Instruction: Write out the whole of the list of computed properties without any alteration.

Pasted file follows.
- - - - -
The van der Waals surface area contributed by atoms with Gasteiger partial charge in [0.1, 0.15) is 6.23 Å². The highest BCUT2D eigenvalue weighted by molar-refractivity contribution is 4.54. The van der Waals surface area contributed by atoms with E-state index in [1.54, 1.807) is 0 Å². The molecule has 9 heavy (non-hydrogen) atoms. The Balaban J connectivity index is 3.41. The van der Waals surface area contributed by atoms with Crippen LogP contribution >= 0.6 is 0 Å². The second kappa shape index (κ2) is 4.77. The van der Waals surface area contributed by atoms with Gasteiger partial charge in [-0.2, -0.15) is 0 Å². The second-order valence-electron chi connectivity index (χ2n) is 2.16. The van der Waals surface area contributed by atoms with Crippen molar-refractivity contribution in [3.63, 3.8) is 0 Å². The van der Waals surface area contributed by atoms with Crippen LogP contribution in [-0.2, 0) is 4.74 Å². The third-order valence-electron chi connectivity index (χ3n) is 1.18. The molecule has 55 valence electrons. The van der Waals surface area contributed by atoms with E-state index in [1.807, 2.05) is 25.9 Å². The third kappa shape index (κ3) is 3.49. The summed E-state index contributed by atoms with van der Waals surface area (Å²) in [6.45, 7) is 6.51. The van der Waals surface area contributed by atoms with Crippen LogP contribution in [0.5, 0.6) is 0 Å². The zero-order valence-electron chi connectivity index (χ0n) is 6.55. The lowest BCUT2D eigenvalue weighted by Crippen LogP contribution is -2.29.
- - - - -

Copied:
The van der Waals surface area contributed by atoms with Gasteiger partial charge in [0.1, 0.15) is 6.23 Å². The highest BCUT2D eigenvalue weighted by molar-refractivity contribution is 4.54. The van der Waals surface area contributed by atoms with E-state index in [1.54, 1.807) is 0 Å². The molecule has 9 heavy (non-hydrogen) atoms. The Balaban J connectivity index is 3.41. The van der Waals surface area contributed by atoms with Crippen LogP contribution >= 0.6 is 0 Å². The second kappa shape index (κ2) is 4.77. The van der Waals surface area contributed by atoms with Gasteiger partial charge in [-0.2, -0.15) is 0 Å². The second-order valence-electron chi connectivity index (χ2n) is 2.16. The van der Waals surface area contributed by atoms with Crippen molar-refractivity contribution in [3.63, 3.8) is 0 Å². The van der Waals surface area contributed by atoms with Crippen LogP contribution in [-0.2, 0) is 4.74 Å². The third-order valence-electron chi connectivity index (χ3n) is 1.18. The molecule has 55 valence electrons. The van der Waals surface area contributed by atoms with E-state index in [1.807, 2.05) is 25.9 Å². The third kappa shape index (κ3) is 3.49. The summed E-state index contributed by atoms with van der Waals surface area (Å²) in [6.45, 7) is 6.51. The van der Waals surface area contributed by atoms with Crippen LogP contribution in [0.5, 0.6) is 0 Å². The zero-order valence-electron chi connectivity index (χ0n) is 6.55. The lowest BCUT2D eigenvalue weighted by Crippen LogP contribution is -2.29.